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Hernandez-Guzman v. Curtin

United States District Court, E.D. Michigan, Southern Division

June 5, 2015

NESTOR O. HERNANDEZ-GUZMAN, #384339, Petitioner,
CINDI S. CURTIN, Respondent.


MARK A. GOLDSMITH, District Judge.


Petitioner Nestor Hernandez-Guzman, presently confined at the Oaks Correctional Facility in Manistee, Michigan, filed a pro se petition for writ of habeas corpus pursuant to 28 U.S.C. § 2254 (Dkt. 1), challenging his Livingston County plea convictions for first-degree criminal sexual conduct, Mich. Comp. Laws 750.530(b)(1)(f), and being a second-habitual offender, Mich. Comp. Laws 769.11. For the reasons stated below, the Court denies the petition for writ of habeas corpus, declines to issue a certificate of appealability, and grants leave to appeal in forma pauperis.


Petitioner pled guilty in the Livingston County Circuit Court to raping a woman that he invited into his home. See 5/14/2014 Plea Tr. at 30, 40-50 (Dkt. 9-2). Petitioner also signed an advice-of-rights form. See 5/19/2012 Form (Dkt. 9-3). As a result of his plea conviction of first-degree criminal sexual conduct and being a second-habitual offender, the trial court sentenced Petitioner to a term of 126-to-189 months' imprisonment pursuant to a plea agreement. See 6/28/2012 Sentencing Tr. at 13 (Dkt. 9-5).

Petitioner filed a delayed application for leave to appeal, raising the issues contained within his habeas petition, which the Michigan Court of Appeals denied "for lack of merit in the grounds presented." People v. Hernandez-Guzman, No. 313913, Order at 1 (cm/ecf page) (Mich. Ct. App. Feb. 7, 2013) (Dkt. 9-11). Petitioner then filed an application for leave to appeal with the Michigan Supreme Court, which was denied in a standard form order. 832 N.W.2d 220 (Mich. 2013) (Dkt. 9-12).

Petitioner now seeks a writ of habeas corpus on his claims as follows:

i. "Mr. Guzman should be allowed to withdraw his plea because he was deprived of representation by competent counsel at sentencing due to trial counsel's failure to advocate on behalf of Mr. Guzman, thereby violating his rights under the federal and state constitutions."
1. "Mr. Olsen's [sic] complete failure to advocate on behalf of Mr. Guzman violated his right to effective assistance of counsel according to Cronic, and the resulting prejudice is presumed."
2. "Mr. Guzman was denied his right to effective assistance of counsel due to Mr. Olson's professionally unreasonable decision not to fully analyze inconsistencies in the victim's story, and to advocate for his client's wishes which resulted in prejudice to Mr. Guzman's case and violates the Strickland minimum standard for effective counsel."
ii. "The trial court unlawfully deprived the Defendant of his due process, equal protection, and other protected rights under the United States and Michigan Constitution when it failed to take into account all mitigating evidence in sentencing the Defendant; on plain error and/or ineffective assistance of counsel grounds this Court should review this issue."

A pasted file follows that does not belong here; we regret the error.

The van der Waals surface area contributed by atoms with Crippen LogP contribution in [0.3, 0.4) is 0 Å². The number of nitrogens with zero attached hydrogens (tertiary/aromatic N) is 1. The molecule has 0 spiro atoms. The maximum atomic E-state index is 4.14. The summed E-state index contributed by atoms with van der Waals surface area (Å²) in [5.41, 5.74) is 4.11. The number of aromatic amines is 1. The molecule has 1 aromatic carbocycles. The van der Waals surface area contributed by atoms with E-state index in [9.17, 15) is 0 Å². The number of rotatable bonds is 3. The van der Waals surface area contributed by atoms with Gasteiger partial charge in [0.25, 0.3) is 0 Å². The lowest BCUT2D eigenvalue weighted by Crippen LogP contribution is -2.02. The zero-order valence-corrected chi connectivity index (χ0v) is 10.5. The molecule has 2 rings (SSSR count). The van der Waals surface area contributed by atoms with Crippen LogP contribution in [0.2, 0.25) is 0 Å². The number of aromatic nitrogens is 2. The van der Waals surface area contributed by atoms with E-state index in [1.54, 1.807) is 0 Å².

See Pet. at 5, 7.


Title 28 U.S.C. § 2254(d), as amended by the Antiterrorism and Effective Death Penalty Act of 1996 ("AEDPA"), Pub. L. No. 104-132, 110 Stat. 1214, imposes the following standard of review for habeas cases:

An application for a writ of habeas corpus on behalf of a person in custody pursuant to the judgment of a State court shall not be granted with respect to any claim that was adjudicated on the merits in State court proceedings unless the adjudication of the claim -
(1) resulted in a decision that was contrary to, or involved an unreasonable application of, clearly established Federal law, as determined by the Supreme Court of the United States; or
(2) resulted in a decision that was based on an unreasonable determination of the facts in light of the evidence presented in the State court proceeding.

A decision of a state court is "contrary to" clearly established federal law if the state court arrives at a conclusion opposite to that reached by the Supreme Court on a question of law, or if the state court decides a case differently than the Supreme Court has on a set of materially indistinguishable facts. Williams v. Taylor, 529 U.S. 362, 405-406 (2000). An "unreasonable application" occurs when "a state-court decision unreasonably applies the law of [the Supreme Court] to the facts of a prisoner's case." Id. at 409. A federal habeas court may not "issue the writ simply because that court concludes in its independent judgment that the relevant state-court decision applied clearly established federal law erroneously or incorrectly." Id. at 411.

The Supreme Court has explained that a "federal court's collateral review of a state-court decision must be consistent with the respect due state courts in our federal system." Miller-El v. Cockrell, 537 U.S. 322, 340 (2003). Thus, the AEDPA "imposes a highly deferential standard for evaluating state-court rulings, and demands that state-court decisions be given the benefit of the doubt." Renico v. Lett, 559 U.S. 766, 773 (2010) (quotation marks and citations omitted). A "state court's determination that a claim lacks merit precludes federal habeas relief so long as fairminded jurists could disagree on the correctness of the state court's decision." Harrington v. Richter, 562 U.S. 86, 101 (2011) (quotation marks). The Supreme Court has emphasized "that even a strong case for relief does not mean the state court's contrary conclusion was unreasonable." Id. at 102 (citation omitted). Furthermore, pursuant to section 2254(d), "a habeas court must determine what arguments or theories supported or... could have supported, the state court's decision; and then it must ask whether it is possible fairminded jurists could disagree that those arguments or ...

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